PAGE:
Urinary incontinence

What is it?

Urinary incontinence consists of the involuntary loss of urine, objectively noticeable and constituting a hygienic and social problem. Potential risk factors are as follows: age, pregnancy, vaginal delivery, menopause, hysterectomy, obesity.
It is classified into 3 different types:
Stress incontinence: loss of urine under stress (coughing, laughing, walking). Accounts for 50% of female incontinence, a percentage that decreases with increasing age. It is due to an anatomic defect in the pelvic floor leading to reduced support and impaired function of the continence structures.
Urge incontinence: loss of urine associated with a strong urge to urinate that cannot be controlled. Predominantly occurring in old age, it is caused by bladder hyperactivity or disorganized contraction of the bladder muscle.
Mixed incontinence: combination of stress incontinence and urge incontinence. It is due to the concomitance of anatomical defect, hypersensitivity and hyperactivity of the muscular wall of the bladder.

Which are the symptoms?

The incontinence symptom is a sign of a failure of the pelvic floor that does not limit its effect to the bladder and urethra but affects the entire perineum and its support, creating disorders related to the descent of the rectum and, in women, the uterus. As mentioned above, the main symptom of urinary incontinence is the involuntary loss of urine with repercussions on the quality of life of the patient. Depending on the severity of the condition, this may be accompanied by the onset of infections or irritation of the genital and urinary tracts.

How is it diagnosed?

Gathering the patient's medical history is important to differentiate the type of incontinence and its severity. The severity of this condition can be measured through the compilation of a urinary diary in which the patient marks daily episodes of incontinence and the sensations associated with them. For this purpose it is also useful to carry out the diaper test that allows you to assess the amount of urine lost in a period of time. Objective examination accompanied by stress testing allows the clinician to objectify urine leaks during a cough or exertion and is also useful in assessing their severity. During the examination it is also possible to assess, through the insertion of a swab in the urethra, the hypermobility of the latter, which is often one of the causes of stress incontinence. There are also instrumental tests that can be performed to study and characterize the type of incontinence such as neuro-urological examination and urodynamic examination. The urodynamic examination is a three-stage examination allowing to study the activity of the bladder muscle during its filling and emptying and characterize the type and severity of incontinence in order to treat it in the most appropriate way.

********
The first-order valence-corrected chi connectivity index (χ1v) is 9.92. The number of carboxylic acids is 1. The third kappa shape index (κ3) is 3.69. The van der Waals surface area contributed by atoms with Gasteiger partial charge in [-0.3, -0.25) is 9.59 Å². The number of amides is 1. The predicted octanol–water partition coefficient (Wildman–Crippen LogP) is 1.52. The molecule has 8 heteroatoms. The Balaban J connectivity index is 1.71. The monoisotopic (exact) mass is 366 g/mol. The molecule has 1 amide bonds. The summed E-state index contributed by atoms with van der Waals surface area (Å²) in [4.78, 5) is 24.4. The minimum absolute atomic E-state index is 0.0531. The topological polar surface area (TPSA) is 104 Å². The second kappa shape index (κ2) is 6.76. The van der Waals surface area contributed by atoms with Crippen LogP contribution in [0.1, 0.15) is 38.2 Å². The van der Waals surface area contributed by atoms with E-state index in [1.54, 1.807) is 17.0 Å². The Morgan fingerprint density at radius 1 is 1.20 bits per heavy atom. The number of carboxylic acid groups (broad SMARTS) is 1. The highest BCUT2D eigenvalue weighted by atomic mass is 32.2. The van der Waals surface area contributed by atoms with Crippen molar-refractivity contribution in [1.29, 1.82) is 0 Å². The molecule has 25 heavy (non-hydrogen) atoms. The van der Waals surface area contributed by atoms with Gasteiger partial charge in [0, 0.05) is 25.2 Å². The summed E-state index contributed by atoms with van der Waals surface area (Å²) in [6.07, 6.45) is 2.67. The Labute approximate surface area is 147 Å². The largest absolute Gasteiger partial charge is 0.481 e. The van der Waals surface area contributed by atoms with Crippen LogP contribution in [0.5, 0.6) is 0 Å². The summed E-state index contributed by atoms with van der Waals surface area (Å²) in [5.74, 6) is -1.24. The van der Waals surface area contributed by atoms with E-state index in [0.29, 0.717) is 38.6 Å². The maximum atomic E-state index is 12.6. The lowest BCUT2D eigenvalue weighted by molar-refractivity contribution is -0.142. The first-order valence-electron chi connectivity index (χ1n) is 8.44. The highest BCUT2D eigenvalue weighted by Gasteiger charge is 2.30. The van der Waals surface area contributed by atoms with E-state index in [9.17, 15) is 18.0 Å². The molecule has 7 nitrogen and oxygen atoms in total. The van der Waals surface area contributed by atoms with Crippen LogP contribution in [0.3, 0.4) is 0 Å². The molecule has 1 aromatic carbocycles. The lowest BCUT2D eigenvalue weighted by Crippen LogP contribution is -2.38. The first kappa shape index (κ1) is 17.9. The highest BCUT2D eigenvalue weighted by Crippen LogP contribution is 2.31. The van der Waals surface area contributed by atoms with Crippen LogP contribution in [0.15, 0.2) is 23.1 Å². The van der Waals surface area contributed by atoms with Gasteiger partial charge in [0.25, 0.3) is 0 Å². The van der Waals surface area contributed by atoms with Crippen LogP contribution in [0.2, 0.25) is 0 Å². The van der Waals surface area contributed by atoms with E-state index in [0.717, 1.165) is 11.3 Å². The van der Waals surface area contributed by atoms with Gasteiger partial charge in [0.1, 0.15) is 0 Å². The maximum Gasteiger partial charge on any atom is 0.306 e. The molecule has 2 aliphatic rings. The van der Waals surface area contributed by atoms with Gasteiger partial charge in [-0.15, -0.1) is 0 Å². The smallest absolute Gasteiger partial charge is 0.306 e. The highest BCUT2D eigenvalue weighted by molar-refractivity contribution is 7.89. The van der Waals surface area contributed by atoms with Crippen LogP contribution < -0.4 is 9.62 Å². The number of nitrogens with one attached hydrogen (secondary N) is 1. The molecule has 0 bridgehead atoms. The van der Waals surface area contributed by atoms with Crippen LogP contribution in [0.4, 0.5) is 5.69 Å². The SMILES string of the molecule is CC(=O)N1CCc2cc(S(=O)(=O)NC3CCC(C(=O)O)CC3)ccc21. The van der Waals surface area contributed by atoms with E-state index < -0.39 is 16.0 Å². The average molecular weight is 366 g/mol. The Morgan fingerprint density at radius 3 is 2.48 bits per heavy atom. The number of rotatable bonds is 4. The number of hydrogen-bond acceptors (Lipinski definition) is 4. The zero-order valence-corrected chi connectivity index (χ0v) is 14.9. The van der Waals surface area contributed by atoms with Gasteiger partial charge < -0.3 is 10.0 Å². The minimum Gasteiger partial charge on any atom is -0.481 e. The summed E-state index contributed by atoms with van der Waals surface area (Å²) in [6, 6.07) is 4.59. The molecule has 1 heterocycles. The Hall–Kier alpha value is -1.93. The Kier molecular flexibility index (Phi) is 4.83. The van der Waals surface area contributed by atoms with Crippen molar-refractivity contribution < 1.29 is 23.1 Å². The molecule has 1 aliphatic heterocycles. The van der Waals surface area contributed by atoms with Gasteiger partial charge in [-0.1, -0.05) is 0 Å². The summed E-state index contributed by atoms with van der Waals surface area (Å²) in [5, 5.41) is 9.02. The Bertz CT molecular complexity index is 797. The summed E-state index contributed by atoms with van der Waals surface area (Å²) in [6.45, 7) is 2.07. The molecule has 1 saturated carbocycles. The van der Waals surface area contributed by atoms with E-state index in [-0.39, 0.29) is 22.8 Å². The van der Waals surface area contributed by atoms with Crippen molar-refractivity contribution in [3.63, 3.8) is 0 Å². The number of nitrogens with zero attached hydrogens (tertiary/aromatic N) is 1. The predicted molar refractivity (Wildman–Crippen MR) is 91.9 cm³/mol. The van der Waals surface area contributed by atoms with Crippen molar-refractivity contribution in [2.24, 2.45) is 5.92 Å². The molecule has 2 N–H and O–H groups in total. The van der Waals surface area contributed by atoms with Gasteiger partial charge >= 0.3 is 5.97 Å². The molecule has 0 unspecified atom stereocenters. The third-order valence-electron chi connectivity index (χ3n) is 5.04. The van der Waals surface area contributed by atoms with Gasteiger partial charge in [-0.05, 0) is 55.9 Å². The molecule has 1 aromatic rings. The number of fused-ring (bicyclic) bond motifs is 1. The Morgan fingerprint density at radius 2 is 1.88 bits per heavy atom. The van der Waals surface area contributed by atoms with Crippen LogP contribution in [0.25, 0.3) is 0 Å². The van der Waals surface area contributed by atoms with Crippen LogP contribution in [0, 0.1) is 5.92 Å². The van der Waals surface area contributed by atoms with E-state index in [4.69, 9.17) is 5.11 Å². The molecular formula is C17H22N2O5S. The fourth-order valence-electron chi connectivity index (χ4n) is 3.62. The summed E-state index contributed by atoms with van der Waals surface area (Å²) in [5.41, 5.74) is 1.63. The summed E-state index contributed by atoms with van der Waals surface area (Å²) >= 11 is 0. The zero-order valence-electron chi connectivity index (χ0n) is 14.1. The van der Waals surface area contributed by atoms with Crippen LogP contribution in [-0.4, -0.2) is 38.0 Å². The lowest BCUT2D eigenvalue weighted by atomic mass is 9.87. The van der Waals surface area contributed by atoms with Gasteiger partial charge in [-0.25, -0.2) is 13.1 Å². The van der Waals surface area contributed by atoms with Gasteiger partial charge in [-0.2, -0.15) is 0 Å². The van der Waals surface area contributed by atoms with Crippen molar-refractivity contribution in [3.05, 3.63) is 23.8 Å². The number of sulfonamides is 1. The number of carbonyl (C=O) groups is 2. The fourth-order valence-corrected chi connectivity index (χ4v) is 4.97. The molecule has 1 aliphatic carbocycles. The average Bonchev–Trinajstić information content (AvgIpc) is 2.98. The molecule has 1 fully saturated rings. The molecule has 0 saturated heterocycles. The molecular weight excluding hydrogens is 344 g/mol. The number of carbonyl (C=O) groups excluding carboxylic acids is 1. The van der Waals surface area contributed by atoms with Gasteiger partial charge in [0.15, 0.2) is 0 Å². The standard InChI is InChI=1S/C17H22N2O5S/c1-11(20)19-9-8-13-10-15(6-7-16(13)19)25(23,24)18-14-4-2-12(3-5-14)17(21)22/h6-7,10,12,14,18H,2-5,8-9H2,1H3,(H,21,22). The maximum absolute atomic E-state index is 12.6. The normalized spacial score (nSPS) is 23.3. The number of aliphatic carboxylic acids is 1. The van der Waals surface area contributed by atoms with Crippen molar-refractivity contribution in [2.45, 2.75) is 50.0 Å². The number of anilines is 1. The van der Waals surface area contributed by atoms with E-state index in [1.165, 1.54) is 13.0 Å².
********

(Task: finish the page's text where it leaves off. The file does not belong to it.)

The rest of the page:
Suggested exams

How is it treated?

Conservative treatment: applies in both sexes. It consists of rehabilitation of the pelvic floor that includes sessions of electrostimulation and gymnastics. With the help of the therapist, you learn exercises that can be repeated at home. The percentage of benefit varies from 30 to 70%. If after 3-6 months of therapy there is no improvement it is necessary to follow other methods.
Pharmacological therapy: it is mainly used for the treatment of urinary urgency and incontinence associated with it. The drug of choice is the anticholinergic one, now available in slow absorption form which is more tolerable for the lower number of side effects (dry mouth), present in 25% of patients receiving treatment against 46% of those using anticholinergic rapid absorption drug. The role of drugs in stress incontinence is secondary and in women is limited to the use of topical or, more rarely, systemic estrogens.
Surgical treatment: This treatment is used mainly at stress urinary incontinence and urethral sphincter deficiency. The techniques are numerous and must be adapted to the anatomical situation of the patient.
In addition to traditional surgeries, the following techniques exist:

  • Minimally invasive laparoscopic methods, such as placement of prolene benderelles under the urethra or Tension Free Vaginal Tape (TVT);
  • Periurethral injections of substances such as collagen and silicone in both male and female sphincter deficits;
  • Artificial sphincter implant in severe cases;
  • Neuromodulation: suitable for the treatment of urgency-frequency syndrome and urge incontinence. After preliminary test, it involves placement of a definitive sacral nerve neurostimulator that modulates detrusor activity in such a way as to reduce detrusor contractions and reduce symptomatology
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